I was in my 20’s with two kids to support as a single parent when I began going to college. I was driving a school bus to put food on the table while attending classes part time. Mid way through, I got pregnant with Hallboy and had to take off an entire year (pregnancy made me want to sleep all the time). I picked it back up the following year. We survived on school loans/grants and by the skin of our teeth some days. It took me nearly 8 years to get my Bachelor’s degree.

Never once have I ever regretted going to college. Go for it, and chances are, you’ll never regret it either.

Did that. Was fantastic. To the OP, I say go for it, especially as your husband is supportive. And you’re also going to demonstrate to your daughter that you do believe a college education is important.

Not crazy. I do agree that you may want to spend some more time researching what your dream job would be, and therefore what courses will help you pursue it, but you aren’t crazy for wanting to quit your job and go back to school.

Do expect your experiences to be different this time around. (Not neccessarily worse or better, just differennt). Even if you attend a school with a lot of nontraditional students, you are not the person you were when last you attended college. And while I don’t know much about the U of M, I’d be surprised if things aren’t somewhat structured for their “average student”–who is not you.

But while I’ve known a lot more women who were stay at home moms for a while who went back to school to get their master’s degrees than working moms who went back to school to get an undergraduate degree, your choices do not make you crazy. (Incidently, I was pursuing a Master’s degree with most of the first group of women).

I’d suggest going to a community college that has a good transfer program first to help you figure out what you want to do. I went back to school (admittedly at an earlier age than you) and the community college really helped me figure out where I wanted to go. I’m now transferring and I have amazing opportunities to decide between. If you are just trying to decide between two majors then it might be better to go straight to the University but you sound like you need more time to think and explore. At most community colleges out here they have special classes you can take called “Career Exploration” that help some people figure out what they want to do. It just helped me concretely define what I don’t want to do. I figured out what I wanted to do from the classes I took.

For outside the school things you can do, I suggest interviewing people you are interested in “becoming.” My Career Exploration class made me do this and I’ve taken it and used it when trying to make later decisions. For example, I am trying to decide between two different undergraduate schools and if a BS or BA is better so I emailed several individuals in my field that I am interested in becoming and asked them for advice. You can email various people in the fields you are interested in who do work you could see yourself doing and ask them how they got there, what they like about their jobs, and what are the biggest complaints that they’ve had. I am very glad I learned to do this because I am interested in getting a PhD or at least a Masters (I need to in order to do my ideal career) and I wanted to make sure I didn’t screw myself over by getting the wrong undergraduate major or going to an undergraduate school not known for that field. This is more important for some majors than for others.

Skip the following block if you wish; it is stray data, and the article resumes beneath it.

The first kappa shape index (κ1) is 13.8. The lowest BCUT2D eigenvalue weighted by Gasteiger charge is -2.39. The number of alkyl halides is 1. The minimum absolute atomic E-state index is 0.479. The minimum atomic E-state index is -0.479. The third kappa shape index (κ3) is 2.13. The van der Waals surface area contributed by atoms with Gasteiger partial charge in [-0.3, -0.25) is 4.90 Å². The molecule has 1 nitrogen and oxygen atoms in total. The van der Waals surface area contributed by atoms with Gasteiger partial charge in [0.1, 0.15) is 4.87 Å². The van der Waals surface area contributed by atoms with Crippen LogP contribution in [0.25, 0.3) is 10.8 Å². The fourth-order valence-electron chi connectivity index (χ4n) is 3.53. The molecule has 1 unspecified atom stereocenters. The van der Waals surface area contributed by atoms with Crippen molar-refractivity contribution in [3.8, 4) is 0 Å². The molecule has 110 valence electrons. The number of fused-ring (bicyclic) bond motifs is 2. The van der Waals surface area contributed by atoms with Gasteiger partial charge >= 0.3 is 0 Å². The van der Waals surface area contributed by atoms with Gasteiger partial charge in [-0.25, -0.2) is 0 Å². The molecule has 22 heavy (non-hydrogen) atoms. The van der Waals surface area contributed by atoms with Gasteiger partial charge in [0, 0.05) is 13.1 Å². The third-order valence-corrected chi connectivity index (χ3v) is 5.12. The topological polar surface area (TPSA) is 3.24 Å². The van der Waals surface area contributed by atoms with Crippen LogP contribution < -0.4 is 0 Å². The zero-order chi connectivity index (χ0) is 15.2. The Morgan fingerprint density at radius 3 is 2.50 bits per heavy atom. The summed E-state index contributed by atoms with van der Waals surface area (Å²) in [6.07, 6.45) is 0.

You’d have to ask another person about Communications but my best friend graduated with a major in Journalism and I’ve been amazed with what you can do with it. She’s really into video games and didn’t have any internships on her resume other than play-testing. Almost straight out of college she got a 40k/year job working for a video game company as a “community leader” where she helps to develop and produce games, write press releases, fix up manuals, etc. She absolutely loves it and is quickly working her way up the ranks. If you are a good writer, you can use a Journalism degree to get a job in a wide variety of fields because many people just can’t write and it is a skill that is rising in demand.

Yeah, good point. “Going back to school” is common enough nowadays and generally a good idea, but I think it is very important to get a real world perspective on your job prospects with the various degrees from people who work in the industry you’re interested in. Some degrees are, shall we say, much more marketable than others are. :slight_smile:

I’d just like to throw out there that I’ve always enjoyed having “non-traditional” students in the courses I’ve taught. I’ve found that they generally offer a different and interesting point of view to class discussions. Also, they tend to be motivated, and instructors love that!

If we’re taking a poll, I’d say just jump right back in full time.

How do I get in touch with people who are in my chosen field? I do know a technical writer at work, and I can talk to him, but I’m not sure he would make a great role-model for various reasons. Is it easier to get those sorts of opportunities once I am enrolled in a program?

Try to find someone (or someones) doing a job that you think you would be very interested in working at, and just call them or email them to ask them if you could have 15 minutes of their time to interview them about their job. People are usually very open to this - I’ve done a few in my time, and one thing people like to talk about is themselves. As long as you make it clear what you’re doing (calling to find out about what a job is like for a career switch, not calling to try to get a job), and do it at a time that works for the person in the job, it can be an excellent way to find out about a career.

Tamex, if you’d like to know more about technical writing or its skills, drop me an e-mail. It’s in my profile.